From the compilation of the data, correlation analysis was carried out in comparison of ranks, which consists of ordering the elements that make up the two sets of values under analysis, then calculating the Spearman correlation coefficient. Results expressed in absolute numbers where:
• 0.9 positive or negative indicates a very strong correlation;
- 0.7 to 0.9 positive or negative indicates a strong correlation;
- 0.5 to 0.7 positive or negative indicates a moderate correlation;
- 0.3 to 0.5 positive or negative indicates a weak correlation;
- 0 to 0.3 positive or negative indicates a negligible correlation.
The Kruskal-Wallis test was used to compare the means of the different methods. For pairwise comparison of methods between samples, the Wilcoxon paired test was applied with a minimum significance level of p < 0.05.
Spearman’s correlation analysis performed between all types of tests shows that there is a strong and statistically significant positive correlation, indicating the compatibility of results regardless of the method applied.
Figure 1 shows the graphical representation of the distribution of results from the correlation analysis of glucose measurements by glucometer (HGT) and artificial intelligence equipment (EIA) showing a Spearman correlation coefficient (R²) equal to 0.847 with a strong positive correlation and statistically significant (p<0.001).
0 0 50 100 150 200 250 300 350
Glicose (mg/dL) HGT
FIGURE 1: Graphical analysis of the linear correlation by rank between glucose measurements by hemoglycotest (HGT), artificial intelligence equipment (EIA).
Figure 2 shows the graphical representation of the distribution of results from the correlation analysis of glucose measurements by hemoglycotest (HGT) and conventional laboratory measurements, presenting a Spearman correlation coefficient (R²) equal to 0.822 with a strong positive and statistically significant correlation (p<0.001).
Glicose (mg/dL) EIA
Statistical analysis of glucose results by different methodologies shows no significant difference by the Kruskal-Wallis test for non-parametric data. By choosing to carry out a study with a heterogeneous population to achieve low and high concentrations of glucose, it resulted in a high standard deviation that could interfere in the interpretation of this specific analysis. To resolve this bias, a paired analysis of the patient was performed using the Wilcoxon paired test for non-parametric data, which also showed no significant difference Figure 4.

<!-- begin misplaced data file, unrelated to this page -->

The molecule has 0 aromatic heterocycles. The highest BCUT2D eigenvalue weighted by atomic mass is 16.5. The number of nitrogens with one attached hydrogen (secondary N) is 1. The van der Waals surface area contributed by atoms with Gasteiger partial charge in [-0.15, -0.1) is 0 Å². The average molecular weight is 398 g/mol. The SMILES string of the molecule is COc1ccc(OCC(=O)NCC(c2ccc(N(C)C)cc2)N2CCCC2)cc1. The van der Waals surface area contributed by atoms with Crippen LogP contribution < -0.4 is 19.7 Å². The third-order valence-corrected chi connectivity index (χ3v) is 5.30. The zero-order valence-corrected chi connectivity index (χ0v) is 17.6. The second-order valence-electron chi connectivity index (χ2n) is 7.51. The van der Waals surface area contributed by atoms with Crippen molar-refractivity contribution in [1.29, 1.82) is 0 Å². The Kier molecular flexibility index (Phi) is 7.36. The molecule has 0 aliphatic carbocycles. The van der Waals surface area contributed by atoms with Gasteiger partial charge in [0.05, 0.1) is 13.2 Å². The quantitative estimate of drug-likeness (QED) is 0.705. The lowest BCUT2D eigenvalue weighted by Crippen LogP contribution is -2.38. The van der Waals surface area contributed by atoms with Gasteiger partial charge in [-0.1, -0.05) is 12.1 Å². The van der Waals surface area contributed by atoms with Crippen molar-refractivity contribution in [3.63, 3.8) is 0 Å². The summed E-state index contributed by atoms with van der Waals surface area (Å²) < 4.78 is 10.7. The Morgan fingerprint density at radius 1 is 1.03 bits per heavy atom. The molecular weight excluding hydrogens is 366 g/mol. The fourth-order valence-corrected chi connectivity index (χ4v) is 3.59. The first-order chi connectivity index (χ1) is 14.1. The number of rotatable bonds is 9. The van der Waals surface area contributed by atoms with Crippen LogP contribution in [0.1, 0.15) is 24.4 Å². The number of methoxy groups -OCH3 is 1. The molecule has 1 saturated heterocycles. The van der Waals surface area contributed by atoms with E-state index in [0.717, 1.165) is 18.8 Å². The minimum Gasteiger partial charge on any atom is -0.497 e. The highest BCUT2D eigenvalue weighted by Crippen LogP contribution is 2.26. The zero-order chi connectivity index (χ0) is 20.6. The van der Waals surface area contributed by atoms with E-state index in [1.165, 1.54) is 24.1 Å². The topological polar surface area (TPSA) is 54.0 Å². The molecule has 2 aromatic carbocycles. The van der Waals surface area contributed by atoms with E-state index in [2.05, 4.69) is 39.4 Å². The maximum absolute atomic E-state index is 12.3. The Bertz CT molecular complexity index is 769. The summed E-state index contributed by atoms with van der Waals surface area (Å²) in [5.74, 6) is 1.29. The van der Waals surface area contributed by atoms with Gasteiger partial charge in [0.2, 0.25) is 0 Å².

220 200 180 160
FIGURE 4 – Mean glucose concentration determined by glucometer (HGT), artificial intelligence equipment (EIA) and conventional laboratory dosage. Results expressed as mean ± standard deviation
HGT Laboratório AIA
Figure 3 shows the graphical representation of the distribution
of the results of the correlation analysis of glucose measurements
by artificial intelligence equipment (EIA) and conventional laboratory measurements showing a Spearman correlation coefficient (R²) equal to 0.755 with a strong positive correlation and statistically significant (p<0.001).
The highest coefficient was the correlation between the HGT and the EIA (R² = 0.847) probably because the same digital pulp whole blood sample was used, while the laboratory dosage used the dosage in fluoridated venous blood plasma. Even with different samples, the correlation of the HGT with the laboratory (R² = 0.822) was higher when compared to the EIA and the laboratory (R2 = 0.755).
The present study shows a strong correlation between the methods, however the mean concentration of the EIA in comparison with the gold standard laboratory methods and glucometer showed, on average, 40% higher values, which can be determinant in the identification of a normoglycemic, pre-diabetic patient or diabetic.
Regulatory agencies, users and other health professionals should be aware of new devices and procedures in the medical field that can facilitate the diagnosis of diseases quickly and easily, however, the fact that laboratory tests tend to be safer and more accurate in their results.
Conflicts of Interests: The authors declare they have no competing interests